Compiled by Tom Heitz/SHARON STUART, with resources
courtesy of The Fenimore Art Museum Research Library
135 Years Ago
Richard Rice, a character generally known throughout the counties of central New York as “Dicky” Rice, died at Mt. Vision on Sunday, at the residence of Mr. Harrison, after about a week’s illness. For a period of about 30 or 40 years Mr. Rice has been a familiar figure throughout this section of the state as astride his trusted charger, he has wandered aimlessly about, volunteering adjuration and scriptural advice to all with whom he came in contact. Mr. Rice was known to be a harmless, inoffensive old man with a shattered intellect, and he usually found a resting place in any house where night overtook him. He had a great penchant for Bible study and could quote from the Bible by the hour from a singularly retentive memory. Mr. Rice was born in the northern part of the county in 1802. He studied medicine with Martin Gardner at Portlandville in 1838, practiced for awhile, was taken sick and became mentally unsound, and has since been a wanderer. His horse, his companion for the past 18 years, has been taken in charge by the poor officer of Laurens.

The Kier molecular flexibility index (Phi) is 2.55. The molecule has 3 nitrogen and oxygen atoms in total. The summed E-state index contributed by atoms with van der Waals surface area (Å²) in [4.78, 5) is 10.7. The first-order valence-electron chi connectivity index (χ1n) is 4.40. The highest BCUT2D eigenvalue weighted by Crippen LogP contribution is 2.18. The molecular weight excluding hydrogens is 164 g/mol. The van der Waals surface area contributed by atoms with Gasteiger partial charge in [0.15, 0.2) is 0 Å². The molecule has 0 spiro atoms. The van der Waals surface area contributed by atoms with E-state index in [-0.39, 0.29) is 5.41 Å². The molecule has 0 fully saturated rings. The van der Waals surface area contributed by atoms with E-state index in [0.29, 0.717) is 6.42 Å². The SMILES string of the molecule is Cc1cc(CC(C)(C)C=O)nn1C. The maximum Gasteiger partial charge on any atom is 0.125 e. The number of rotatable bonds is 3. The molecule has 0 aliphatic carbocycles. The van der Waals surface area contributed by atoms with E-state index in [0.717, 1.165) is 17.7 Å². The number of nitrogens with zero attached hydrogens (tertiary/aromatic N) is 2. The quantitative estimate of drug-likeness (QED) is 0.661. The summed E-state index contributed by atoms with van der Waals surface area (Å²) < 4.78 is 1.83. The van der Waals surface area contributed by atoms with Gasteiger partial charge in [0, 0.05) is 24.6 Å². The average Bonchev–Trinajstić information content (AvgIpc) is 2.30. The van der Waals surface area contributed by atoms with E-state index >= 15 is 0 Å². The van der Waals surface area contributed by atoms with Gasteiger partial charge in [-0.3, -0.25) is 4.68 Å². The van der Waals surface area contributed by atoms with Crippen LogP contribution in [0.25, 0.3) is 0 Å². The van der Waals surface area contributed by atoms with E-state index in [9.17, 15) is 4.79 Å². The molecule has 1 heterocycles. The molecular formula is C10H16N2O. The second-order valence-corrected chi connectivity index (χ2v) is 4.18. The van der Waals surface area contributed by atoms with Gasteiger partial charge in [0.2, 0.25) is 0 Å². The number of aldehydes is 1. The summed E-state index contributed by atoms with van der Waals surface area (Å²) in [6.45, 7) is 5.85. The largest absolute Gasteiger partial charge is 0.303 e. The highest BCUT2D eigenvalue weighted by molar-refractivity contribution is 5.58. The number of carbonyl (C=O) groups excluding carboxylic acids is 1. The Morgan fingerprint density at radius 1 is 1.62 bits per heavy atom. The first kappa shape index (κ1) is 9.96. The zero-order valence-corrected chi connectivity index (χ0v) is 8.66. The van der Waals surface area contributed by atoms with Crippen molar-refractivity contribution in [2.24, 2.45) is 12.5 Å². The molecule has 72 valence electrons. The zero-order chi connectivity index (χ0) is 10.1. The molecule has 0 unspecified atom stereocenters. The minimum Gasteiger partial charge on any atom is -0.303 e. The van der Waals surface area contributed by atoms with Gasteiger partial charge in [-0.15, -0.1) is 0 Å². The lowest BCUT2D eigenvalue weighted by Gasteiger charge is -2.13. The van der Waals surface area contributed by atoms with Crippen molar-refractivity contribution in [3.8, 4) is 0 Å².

110 Years Ago
Local News: C.H. Borst, who for many years has successfully conducted a grocery store in Oneonta, is rapidly closing out his stock and will discontinue business on Saturday of this week.
The Woolworth Company will thereafter take immediate possession and in a few days the store will be refitted and opened as one of their five and ten cent stores, of which practically every city in the east has one or more.
Harry J. Rines, the well known singing evangelist, with Mrs. Rines as accompanist, closed on Sunday last a very successful two-week series of meetings in the Free Baptist church. About 60 conversions are counted as the result of Mr. Rines’ sojourn in this city.
90 Years Ago